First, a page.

And so begins Anitian’s daily blog on RSA 2012.

Today was a short day at RSA. None of the big presentations started today. I did not get to the show until 12:30PM. My Alaska Airlines flight was pleasant, although the plane continued on to Cabo San Lucas, and I contemplated hiding on the plane and going with it. However, despite all my powers, invisibility is not one I have mastered.

The event I did go to is the Innovation Sandbox. I was very much looking forward to this. It showcased 10 new security vendors. And honestly, they were all pretty interesting. I have documented my analysis of these 10 vendors and their technologies.

Sumo Logic (http://www.sumologic.com/) was up first. They offer a cloud-based SIEM. Not new or revolutionary, but it is quick to install, quick to run and does not require any on-site equipment. These guys are well backed and seem to have sound people at the top including some former guys from ArcSight. I see a future for them. The cloud is a logical place for SIEM to move. But, you need to free it of any on-premise hardware. It is the hardware costs and support that quickly reduce the value of any hosted SIEM. Their answers regarding data separation and segmentation were a bit tepid. But, I’ll give them a pass for that now. We have been developing a cloud-based SIEM at Anitian the past year using commercial tools. The pricing models never seemed to work because of the commercial licensing issues. It sounds like these guys don’t have that problem.

MokaFive was next (http://www.mokafive.com/). They offer a “bare metal” virtualization platform that uses cloud storage. Honestly this felt like a rehash of Citrix and some other existing technologies. And the cloud storage thing seems troublesome. Not everybody has a 100Mbps Internet connection to get the image updates. I like the concept – separating the operating system and applications from the user data, which allows for abstraction and isolation. But, I have suspicions about this in practice.

Sonatype was next (http://www.sonatype.com/) I really liked this idea, and I don’t see how it will ever work. The idea is that they have a central repository for open source components. Apache, Java, Sendmail, etc. You subscribe to the service, upload your components, and you have a single point to manage them and get updates from open source development teams. Its basically, a cloud-based versioning system. I like the idea of having these components centralized. I like the idea of having them maintained. But, I just don’t see this getting critical mass. The problem is that a lot of the users of open source components are not going to pay for a service like this. They just will have a hard time seeing the value. I see the value, but I am a security guy who comprehends the risks inherent in deprecated software. Most business people and developers will be hesitant to put all this in the cloud.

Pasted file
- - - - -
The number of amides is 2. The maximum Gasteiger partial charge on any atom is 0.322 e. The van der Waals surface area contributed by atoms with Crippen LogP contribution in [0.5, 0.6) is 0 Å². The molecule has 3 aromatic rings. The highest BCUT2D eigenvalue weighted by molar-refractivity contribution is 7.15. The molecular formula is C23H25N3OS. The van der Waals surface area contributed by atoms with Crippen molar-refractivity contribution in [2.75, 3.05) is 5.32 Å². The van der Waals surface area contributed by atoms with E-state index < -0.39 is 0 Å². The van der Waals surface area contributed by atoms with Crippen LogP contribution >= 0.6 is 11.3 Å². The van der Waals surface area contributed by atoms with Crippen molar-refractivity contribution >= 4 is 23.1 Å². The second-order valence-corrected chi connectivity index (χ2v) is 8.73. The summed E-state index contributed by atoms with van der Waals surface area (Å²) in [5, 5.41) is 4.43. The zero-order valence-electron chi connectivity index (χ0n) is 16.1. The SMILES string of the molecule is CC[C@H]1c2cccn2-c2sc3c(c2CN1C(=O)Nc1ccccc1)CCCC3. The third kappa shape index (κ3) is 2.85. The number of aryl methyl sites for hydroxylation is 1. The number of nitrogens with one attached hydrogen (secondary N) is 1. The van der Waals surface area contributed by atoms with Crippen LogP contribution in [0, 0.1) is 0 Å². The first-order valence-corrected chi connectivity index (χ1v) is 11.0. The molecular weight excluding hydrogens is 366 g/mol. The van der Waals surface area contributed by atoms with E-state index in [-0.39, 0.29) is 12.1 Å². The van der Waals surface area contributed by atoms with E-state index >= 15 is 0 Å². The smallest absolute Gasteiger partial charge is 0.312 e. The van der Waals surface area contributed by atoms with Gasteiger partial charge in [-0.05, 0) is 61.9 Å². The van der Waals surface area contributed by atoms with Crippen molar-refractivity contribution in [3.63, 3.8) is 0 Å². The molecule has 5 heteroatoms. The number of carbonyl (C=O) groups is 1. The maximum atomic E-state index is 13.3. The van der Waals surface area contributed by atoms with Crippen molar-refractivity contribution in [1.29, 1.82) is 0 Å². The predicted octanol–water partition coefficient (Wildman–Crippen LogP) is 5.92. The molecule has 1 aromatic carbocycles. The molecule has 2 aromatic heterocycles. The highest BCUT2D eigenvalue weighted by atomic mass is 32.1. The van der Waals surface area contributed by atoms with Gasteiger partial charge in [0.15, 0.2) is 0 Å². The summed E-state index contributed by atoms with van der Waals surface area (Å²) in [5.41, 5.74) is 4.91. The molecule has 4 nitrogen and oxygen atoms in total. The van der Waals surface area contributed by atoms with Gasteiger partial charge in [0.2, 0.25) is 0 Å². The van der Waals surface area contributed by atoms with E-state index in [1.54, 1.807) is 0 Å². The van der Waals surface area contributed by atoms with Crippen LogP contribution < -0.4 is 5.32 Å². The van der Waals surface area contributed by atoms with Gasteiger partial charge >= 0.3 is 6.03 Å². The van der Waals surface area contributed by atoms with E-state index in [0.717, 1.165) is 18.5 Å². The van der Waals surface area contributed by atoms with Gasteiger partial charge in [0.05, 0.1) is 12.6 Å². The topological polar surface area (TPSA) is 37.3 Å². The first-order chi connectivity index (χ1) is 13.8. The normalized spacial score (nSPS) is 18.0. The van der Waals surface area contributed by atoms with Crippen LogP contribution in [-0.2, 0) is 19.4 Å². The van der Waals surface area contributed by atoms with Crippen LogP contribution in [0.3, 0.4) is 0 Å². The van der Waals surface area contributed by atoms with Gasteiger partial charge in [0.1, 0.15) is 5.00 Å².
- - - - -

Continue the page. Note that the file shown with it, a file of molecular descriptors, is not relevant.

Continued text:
Pindrop Security was up next. (http://pindropsecurity.com/) This is a genuinely innovative piece of software. I was impressed with the idea, the concept, the execution and the promise of this product. Basically, this product can analyze audio from a phone call and determine where the caller is located, what type of device they are using, and the type of connection they have. The technology is backed with some sound science and research. It claims to be able to detect if a person is calling from Florida or Nigeria and what device they are using. My only thought is that there is a relatively limited application for this technology. Banks, credit card companies and a few other firms could use this as an anti-fraud technology. The average business would probably not get huge benefit from this.